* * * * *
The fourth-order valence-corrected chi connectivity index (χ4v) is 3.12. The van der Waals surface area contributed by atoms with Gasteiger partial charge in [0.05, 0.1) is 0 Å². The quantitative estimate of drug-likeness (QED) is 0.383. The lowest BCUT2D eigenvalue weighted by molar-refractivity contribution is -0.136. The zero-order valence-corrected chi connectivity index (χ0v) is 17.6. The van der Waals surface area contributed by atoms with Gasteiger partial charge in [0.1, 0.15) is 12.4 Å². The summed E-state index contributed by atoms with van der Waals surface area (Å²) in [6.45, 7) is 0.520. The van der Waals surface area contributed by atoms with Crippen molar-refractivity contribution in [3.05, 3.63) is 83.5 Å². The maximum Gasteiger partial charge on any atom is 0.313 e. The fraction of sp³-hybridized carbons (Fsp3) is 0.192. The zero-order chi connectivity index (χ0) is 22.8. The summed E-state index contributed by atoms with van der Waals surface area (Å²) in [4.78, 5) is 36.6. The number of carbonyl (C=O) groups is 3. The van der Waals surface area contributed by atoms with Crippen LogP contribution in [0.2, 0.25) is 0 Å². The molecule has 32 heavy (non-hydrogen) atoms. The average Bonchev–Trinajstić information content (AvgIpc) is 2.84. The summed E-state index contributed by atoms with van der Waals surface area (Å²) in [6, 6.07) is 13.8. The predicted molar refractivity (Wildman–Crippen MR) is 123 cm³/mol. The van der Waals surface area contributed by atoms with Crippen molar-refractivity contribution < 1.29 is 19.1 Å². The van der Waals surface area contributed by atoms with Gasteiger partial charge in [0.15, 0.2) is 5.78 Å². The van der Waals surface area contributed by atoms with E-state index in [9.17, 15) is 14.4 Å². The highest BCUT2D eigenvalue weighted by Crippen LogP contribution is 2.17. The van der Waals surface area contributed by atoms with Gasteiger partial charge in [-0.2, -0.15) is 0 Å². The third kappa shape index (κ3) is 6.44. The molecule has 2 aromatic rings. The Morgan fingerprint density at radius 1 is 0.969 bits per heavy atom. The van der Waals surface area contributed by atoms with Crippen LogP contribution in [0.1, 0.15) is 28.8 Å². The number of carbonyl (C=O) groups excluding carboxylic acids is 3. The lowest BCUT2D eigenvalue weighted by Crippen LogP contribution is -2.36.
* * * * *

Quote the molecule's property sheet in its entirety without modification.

The fourth-order valence-corrected chi connectivity index (χ4v) is 3.12. The van der Waals surface area contributed by atoms with Gasteiger partial charge in [0.05, 0.1) is 0 Å². The quantitative estimate of drug-likeness (QED) is 0.383. The lowest BCUT2D eigenvalue weighted by molar-refractivity contribution is -0.136. The zero-order valence-corrected chi connectivity index (χ0v) is 17.6. The van der Waals surface area contributed by atoms with Gasteiger partial charge in [0.1, 0.15) is 12.4 Å². The summed E-state index contributed by atoms with van der Waals surface area (Å²) in [6.45, 7) is 0.520. The van der Waals surface area contributed by atoms with Crippen molar-refractivity contribution in [3.05, 3.63) is 83.5 Å². The maximum Gasteiger partial charge on any atom is 0.313 e. The fraction of sp³-hybridized carbons (Fsp3) is 0.192. The zero-order chi connectivity index (χ0) is 22.8. The summed E-state index contributed by atoms with van der Waals surface area (Å²) in [4.78, 5) is 36.6. The number of carbonyl (C=O) groups is 3. The van der Waals surface area contributed by atoms with Crippen LogP contribution in [0.2, 0.25) is 0 Å². The molecule has 32 heavy (non-hydrogen) atoms. The average Bonchev–Trinajstić information content (AvgIpc) is 2.84. The summed E-state index contributed by atoms with van der Waals surface area (Å²) in [6, 6.07) is 13.8. The predicted molar refractivity (Wildman–Crippen MR) is 123 cm³/mol. The van der Waals surface area contributed by atoms with Crippen molar-refractivity contribution < 1.29 is 19.1 Å². The van der Waals surface area contributed by atoms with Gasteiger partial charge in [0.15, 0.2) is 5.78 Å². The van der Waals surface area contributed by atoms with E-state index in [9.17, 15) is 14.4 Å². The highest BCUT2D eigenvalue weighted by Crippen LogP contribution is 2.17. The van der Waals surface area contributed by atoms with Gasteiger partial charge in [-0.2, -0.15) is 0 Å². The third kappa shape index (κ3) is 6.44. The molecule has 2 aromatic rings. The Morgan fingerprint density at radius 1 is 0.969 bits per heavy atom. The van der Waals surface area contributed by atoms with Crippen LogP contribution in [0.1, 0.15) is 28.8 Å². The number of carbonyl (C=O) groups excluding carboxylic acids is 3. The lowest BCUT2D eigenvalue weighted by Crippen LogP contribution is -2.36.